Tags: leon panetta | john sununu | george bush sr. | tax | pledge

Sununu Disputes Panetta Version of Bush Sr. Tax Pledge

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Thursday, 16 Oct 2014 10:13 PM Current | Bio | Archive

Former Secretary of Defense and one-time California Democratic Rep. Leon Panetta's startling claim that George H.W. Bush discussed abandoning his famous 1988 campaign pledge of "no new taxes" shortly before assuming the presidency was sharply disputed by someone who was close to the 41st president before and during his years in the White House: John Sununu, who was Bush's chief of staff from 1989-91.

In his just-released book, "Worthy Fights: A Memoir of Leadership in War and Peace," Panetta recalls meeting with Bush in the vice presidential residence shortly after his election as president in 1988. During that meeting, the then-House Budget Committee chairman said he voiced disappointment with the president-elect's vow on the campaign trail of "Read my lips: no new taxes!" and warned him: "If you're serious about dealing with [the budget challenges], ultimately you're going to have to move away from the whole 'Read my lips.'"

"Look, I know," Panetta quotes Bush as telling him, "I've taken that position, but my hope is that after a little time here, I may be able to adjust that position." [Emphasis added]

But its veracity was questioned by former New Hampshire Gov. Sununu, who was with Bush throughout his '88 campaign, his transition period before entering the White House, and his presidency for nearly three years.

"Leon is clearly suffering from a slight case of senility, like all of us 75 and over occasionally do" Sununu told Newsmax yesterday, "Look, I was with him throughout the ['88] campaign, the transition period before entering the White House, and most of his presidency.

"He was always adamant about balancing budgets without taxes. And in his first year, he achieved the goal of a budget that did not include any tax increases."

Recalling the controversial 1990 budget deal, Sununu said that Bush initially agreed to a budget that included a small increase in the gas tax.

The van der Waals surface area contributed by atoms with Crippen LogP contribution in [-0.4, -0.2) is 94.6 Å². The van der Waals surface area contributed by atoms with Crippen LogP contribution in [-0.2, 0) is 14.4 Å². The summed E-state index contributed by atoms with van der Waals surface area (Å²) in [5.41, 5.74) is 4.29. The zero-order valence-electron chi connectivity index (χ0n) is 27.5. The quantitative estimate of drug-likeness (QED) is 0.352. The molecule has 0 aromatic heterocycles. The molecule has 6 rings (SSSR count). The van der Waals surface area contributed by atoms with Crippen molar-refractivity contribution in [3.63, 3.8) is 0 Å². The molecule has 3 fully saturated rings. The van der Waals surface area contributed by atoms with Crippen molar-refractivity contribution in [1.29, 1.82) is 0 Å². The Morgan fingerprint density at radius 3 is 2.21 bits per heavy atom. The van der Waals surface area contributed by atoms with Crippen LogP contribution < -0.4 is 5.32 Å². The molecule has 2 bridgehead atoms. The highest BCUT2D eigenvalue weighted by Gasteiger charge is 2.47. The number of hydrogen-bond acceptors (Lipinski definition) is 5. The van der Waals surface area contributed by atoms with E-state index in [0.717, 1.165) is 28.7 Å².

"But after [then-House Republican Whip Newt] Gingrich went to the press and opposed the budget after agreeing to it in meetings between the White House and congressional leaders, the resulting revolt among some House Republicans helped Democrats defeat it," he said, "and then, without a united Republican Party in the House, the Democrats forced an agreement that had personal tax increases instead of the original gas tax hike."

"The Democratic leadership in Congress forced it as ransom in order to get a budget.

[Then-Senate Majority Leader George] Mitchell and [then-Speaker of the House Tom] Foley required the tax increase and President Bush reluctantly agreed to it in order to get a multi-year budget."

"[Bush] knew what the political consequences were, but he nonetheless made a statesmanlike decision."

In 1992, Bush was challenged in Republican primaries by conservative commentator Pat Buchanan, who rallied economic conservatives by hitting hard at the president's broken pledge on taxes. Bush was eventually re-nominated but lost to Bill Clinton in a contest that also included independent Ross Perot. Many conservatives abandoned him in the fall because of his failure to live up to his no-tax pledge of 1988.

While insisting that Bush was reluctantly forced to agree to the budget that included a tax increase, Sununu also believes it turned out to be a good idea because "surpluses came from the agreement. That's because it built into the budget 'pay as you go' arrangements that conservatives always wanted.

"President Clinton and [then-Republican House Speaker Newt] Gingrich patted themselves on the back for all of their agreements that cut spending and brought the deficit down. But the major reason for the eventual budget surplus in the 1990s was the budget President Bush paid such a high price for."

But as for Bush ever thinking of breaking his 1988 campaign vow before becoming president, as Panetta claims, Sununu says "there's no way those phrases ring true. They could never, under any circumstances, come out of the mouth of George Herbert Walker Bush."

John Gizzi is chief political columnist and White House correspondent for Newsmax.




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Former Secretary of Defense and one-time California Democratic Rep. Leon Panetta's startling claim that George H.W. Bush discussed abandoning his famous 1988 campaign pledge of "no new taxes" shortly before assuming the presidency...
leon panetta, john sununu, george bush sr., tax, pledge
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2014-13-16
Thursday, 16 Oct 2014 10:13 PM
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